Nine Stories [published in England as For Esmé—With Love and Squalor and Other Stories] （short stories） 1953
Franny and Zooey （short stories） 1961
Raise High the Roof Beams, Carpenters; and Seymour: An Introduction （short stories） 1963
The Complete Uncollected Short Stories of J. D. Salinger 2 vols. （short stories） 1974
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SOURCE: “Salinger's Oasis of Innocence,” in The New Republic, September 18, 1961, pp. 22-3.
[In the following review, Marple offers a generally positive assessment of Franny and Zooey, but finds fault in Salinger's portrayal of women and “the inability of his adult characters to reconcile physical and spiritual love.”]
Salinger's first full length novel, The Catcher in the Rye, emerged after scattered fragments concerning his characters appeared during a seven year span. For some time now, it has been evident that Salinger's second novel may be developing in the same way. Salinger writes of Franny and Zooey: “Both stories are early,...
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SOURCE: “No Catcher in the Rye,” in Modern Fiction Studies, Vol. IX, No. 4, Winter, 1963-1964, pp. 370-76.
[In the following essay, O'Hara examines the imagery of innocence and falling as expressed by the “catcher” theme in The Catcher in the Rye.]
The Catcher in the Rye has been read more widely and discussed more thoroughly than any other contemporary novel; teenagers, professors, and professional critics alike express their admiration for it. And yet in some ways it is an unsuccessful book, it would seem, since even now, some twelve years after its publication, scarcely anyone can be found to answer such simple questions as these: at the end of the...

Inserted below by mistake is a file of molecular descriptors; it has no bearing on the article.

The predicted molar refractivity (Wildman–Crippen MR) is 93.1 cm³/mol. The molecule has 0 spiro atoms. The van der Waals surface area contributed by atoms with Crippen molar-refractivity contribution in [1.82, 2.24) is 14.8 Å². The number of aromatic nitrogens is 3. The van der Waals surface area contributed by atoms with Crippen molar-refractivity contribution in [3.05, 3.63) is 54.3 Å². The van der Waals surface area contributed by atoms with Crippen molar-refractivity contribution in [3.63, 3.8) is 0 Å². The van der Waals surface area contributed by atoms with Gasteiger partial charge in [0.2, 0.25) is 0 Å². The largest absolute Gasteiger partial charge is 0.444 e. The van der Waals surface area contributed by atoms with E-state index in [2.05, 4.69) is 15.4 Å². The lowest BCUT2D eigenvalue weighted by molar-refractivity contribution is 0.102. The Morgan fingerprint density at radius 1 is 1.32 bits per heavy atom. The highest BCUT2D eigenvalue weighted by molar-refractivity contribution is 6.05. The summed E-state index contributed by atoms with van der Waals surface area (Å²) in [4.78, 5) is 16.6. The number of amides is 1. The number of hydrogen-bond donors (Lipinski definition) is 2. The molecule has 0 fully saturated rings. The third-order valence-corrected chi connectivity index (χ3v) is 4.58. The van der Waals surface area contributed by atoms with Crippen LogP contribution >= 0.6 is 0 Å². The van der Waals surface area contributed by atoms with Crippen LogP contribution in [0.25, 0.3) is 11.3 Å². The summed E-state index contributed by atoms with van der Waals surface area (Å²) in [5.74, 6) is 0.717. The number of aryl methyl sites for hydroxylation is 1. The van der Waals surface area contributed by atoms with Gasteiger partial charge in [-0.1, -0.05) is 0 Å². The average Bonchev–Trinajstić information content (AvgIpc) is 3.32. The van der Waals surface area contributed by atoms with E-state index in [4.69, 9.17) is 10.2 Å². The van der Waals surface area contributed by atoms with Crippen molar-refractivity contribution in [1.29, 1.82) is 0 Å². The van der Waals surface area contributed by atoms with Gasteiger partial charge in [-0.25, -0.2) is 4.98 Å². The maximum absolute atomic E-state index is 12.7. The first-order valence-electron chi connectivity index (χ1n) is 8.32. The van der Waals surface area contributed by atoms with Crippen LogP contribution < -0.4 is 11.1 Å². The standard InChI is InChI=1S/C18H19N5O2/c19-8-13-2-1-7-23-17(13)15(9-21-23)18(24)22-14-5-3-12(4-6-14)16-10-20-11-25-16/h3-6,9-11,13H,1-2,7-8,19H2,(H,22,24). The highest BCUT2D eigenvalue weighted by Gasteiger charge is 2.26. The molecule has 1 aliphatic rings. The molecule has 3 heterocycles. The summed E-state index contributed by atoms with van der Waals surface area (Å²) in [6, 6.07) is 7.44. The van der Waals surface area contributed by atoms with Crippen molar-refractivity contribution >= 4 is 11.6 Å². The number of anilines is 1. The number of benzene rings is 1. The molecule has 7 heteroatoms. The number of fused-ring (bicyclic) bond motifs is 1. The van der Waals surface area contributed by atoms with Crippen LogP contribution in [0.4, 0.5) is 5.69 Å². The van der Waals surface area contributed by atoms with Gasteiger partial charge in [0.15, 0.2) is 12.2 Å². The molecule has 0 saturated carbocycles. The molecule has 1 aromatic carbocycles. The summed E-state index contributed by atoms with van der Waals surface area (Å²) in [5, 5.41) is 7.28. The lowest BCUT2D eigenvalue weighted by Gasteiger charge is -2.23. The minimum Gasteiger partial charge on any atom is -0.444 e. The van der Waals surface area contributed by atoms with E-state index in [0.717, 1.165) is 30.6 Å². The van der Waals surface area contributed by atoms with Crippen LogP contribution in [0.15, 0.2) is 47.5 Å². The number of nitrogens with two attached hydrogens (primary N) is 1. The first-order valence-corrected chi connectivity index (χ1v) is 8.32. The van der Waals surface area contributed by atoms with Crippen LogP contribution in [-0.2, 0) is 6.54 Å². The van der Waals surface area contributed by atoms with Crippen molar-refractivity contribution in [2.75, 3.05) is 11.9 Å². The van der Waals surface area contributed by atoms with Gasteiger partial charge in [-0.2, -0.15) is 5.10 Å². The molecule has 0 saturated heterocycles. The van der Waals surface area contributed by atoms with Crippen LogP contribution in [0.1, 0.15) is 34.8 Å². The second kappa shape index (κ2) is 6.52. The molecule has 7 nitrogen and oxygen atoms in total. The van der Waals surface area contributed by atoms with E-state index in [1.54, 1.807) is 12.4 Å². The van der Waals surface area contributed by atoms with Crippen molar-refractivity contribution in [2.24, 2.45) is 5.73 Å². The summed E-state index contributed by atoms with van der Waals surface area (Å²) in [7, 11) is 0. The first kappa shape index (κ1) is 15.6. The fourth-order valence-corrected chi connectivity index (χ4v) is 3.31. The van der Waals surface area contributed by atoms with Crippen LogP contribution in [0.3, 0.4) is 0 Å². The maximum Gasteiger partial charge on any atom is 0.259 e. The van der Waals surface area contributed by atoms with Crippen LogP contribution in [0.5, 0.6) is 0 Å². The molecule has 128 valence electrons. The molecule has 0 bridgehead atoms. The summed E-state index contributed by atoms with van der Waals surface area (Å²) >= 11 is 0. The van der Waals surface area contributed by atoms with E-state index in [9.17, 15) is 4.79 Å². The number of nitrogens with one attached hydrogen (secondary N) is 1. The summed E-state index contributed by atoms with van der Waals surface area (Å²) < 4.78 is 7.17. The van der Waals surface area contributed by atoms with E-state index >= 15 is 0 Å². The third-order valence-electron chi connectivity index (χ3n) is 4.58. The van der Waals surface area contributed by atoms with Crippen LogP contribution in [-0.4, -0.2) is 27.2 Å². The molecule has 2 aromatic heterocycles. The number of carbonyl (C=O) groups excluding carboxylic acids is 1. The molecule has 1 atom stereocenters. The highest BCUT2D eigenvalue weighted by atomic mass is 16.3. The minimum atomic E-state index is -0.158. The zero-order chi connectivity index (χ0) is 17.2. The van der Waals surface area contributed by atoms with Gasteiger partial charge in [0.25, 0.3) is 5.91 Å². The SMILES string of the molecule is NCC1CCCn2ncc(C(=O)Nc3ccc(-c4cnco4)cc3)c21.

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SOURCE: “Zen and Salinger,” in Modern Fiction Studies, Vol. XII, No. 3, Autumn, 1966, pp. 313-24.
[In the following essay, the Goldsteins discuss the significance of Zen Buddhism as a means of liberation and enlightenment in Salinger's fiction.]
While it is true that Zen has become a glittering catchword as connotative as existentialism and at times as meaningless, the fact remains that Zen does exist and that Salinger has shown a definite partiality towards it. Since Zen recognizes that all boundaries are artificial, Salinger's Western experience is not outside the universe Zen encompasses. The importance of the present moment; the long search and struggle in...
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SOURCE: “Salinger Revisited,” in Critical Quarterly, Vol. 20, No. 1, Spring, 1978, pp. 61-8.
[In the following essay, McSweeney offers a reevaluation of Salinger's fiction and critical reception. According to McSweeney, “The only work of Salinger's that has not shrunk with the passage of time is The Catcher in the Rye.”]